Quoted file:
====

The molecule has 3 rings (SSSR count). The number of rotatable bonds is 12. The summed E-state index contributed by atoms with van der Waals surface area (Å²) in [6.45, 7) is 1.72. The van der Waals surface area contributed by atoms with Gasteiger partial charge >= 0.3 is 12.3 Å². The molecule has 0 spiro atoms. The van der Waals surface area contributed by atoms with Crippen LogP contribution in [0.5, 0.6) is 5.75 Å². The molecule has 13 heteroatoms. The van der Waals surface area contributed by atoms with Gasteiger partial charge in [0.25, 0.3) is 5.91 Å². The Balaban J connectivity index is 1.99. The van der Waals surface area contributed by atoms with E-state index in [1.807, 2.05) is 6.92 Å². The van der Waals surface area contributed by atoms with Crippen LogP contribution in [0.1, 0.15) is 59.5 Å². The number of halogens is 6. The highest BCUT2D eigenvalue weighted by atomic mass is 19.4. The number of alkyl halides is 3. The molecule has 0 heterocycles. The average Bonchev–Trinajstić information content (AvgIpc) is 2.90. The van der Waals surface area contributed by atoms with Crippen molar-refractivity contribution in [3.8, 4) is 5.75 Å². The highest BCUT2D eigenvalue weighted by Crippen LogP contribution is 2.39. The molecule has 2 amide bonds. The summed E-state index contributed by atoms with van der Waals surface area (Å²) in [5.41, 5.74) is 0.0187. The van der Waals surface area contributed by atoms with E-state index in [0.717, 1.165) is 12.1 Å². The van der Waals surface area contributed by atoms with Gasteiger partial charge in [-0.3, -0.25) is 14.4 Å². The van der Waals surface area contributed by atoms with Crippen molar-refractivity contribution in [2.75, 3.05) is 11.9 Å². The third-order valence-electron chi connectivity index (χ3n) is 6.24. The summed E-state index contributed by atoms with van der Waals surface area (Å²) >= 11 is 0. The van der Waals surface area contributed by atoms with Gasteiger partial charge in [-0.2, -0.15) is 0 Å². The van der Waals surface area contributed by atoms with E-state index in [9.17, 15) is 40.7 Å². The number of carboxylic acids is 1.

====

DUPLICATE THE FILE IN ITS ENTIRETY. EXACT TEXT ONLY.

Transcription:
The molecule has 3 rings (SSSR count). The number of rotatable bonds is 12. The summed E-state index contributed by atoms with van der Waals surface area (Å²) in [6.45, 7) is 1.72. The van der Waals surface area contributed by atoms with Gasteiger partial charge >= 0.3 is 12.3 Å². The molecule has 0 spiro atoms. The van der Waals surface area contributed by atoms with Crippen LogP contribution in [0.5, 0.6) is 5.75 Å². The molecule has 13 heteroatoms. The van der Waals surface area contributed by atoms with Gasteiger partial charge in [0.25, 0.3) is 5.91 Å². The Balaban J connectivity index is 1.99. The van der Waals surface area contributed by atoms with E-state index in [1.807, 2.05) is 6.92 Å². The van der Waals surface area contributed by atoms with Crippen LogP contribution in [0.1, 0.15) is 59.5 Å². The number of halogens is 6. The highest BCUT2D eigenvalue weighted by atomic mass is 19.4. The number of alkyl halides is 3. The molecule has 0 heterocycles. The average Bonchev–Trinajstić information content (AvgIpc) is 2.90. The van der Waals surface area contributed by atoms with Crippen molar-refractivity contribution in [3.8, 4) is 5.75 Å². The highest BCUT2D eigenvalue weighted by Crippen LogP contribution is 2.39. The molecule has 2 amide bonds. The summed E-state index contributed by atoms with van der Waals surface area (Å²) in [5.41, 5.74) is 0.0187. The van der Waals surface area contributed by atoms with E-state index in [0.717, 1.165) is 12.1 Å². The van der Waals surface area contributed by atoms with Gasteiger partial charge in [-0.3, -0.25) is 14.4 Å². The van der Waals surface area contributed by atoms with Crippen molar-refractivity contribution in [2.75, 3.05) is 11.9 Å². The third-order valence-electron chi connectivity index (χ3n) is 6.24. The summed E-state index contributed by atoms with van der Waals surface area (Å²) >= 11 is 0. The van der Waals surface area contributed by atoms with Gasteiger partial charge in [-0.2, -0.15) is 0 Å². The van der Waals surface area contributed by atoms with E-state index in [9.17, 15) is 40.7 Å². The number of carboxylic acids is 1.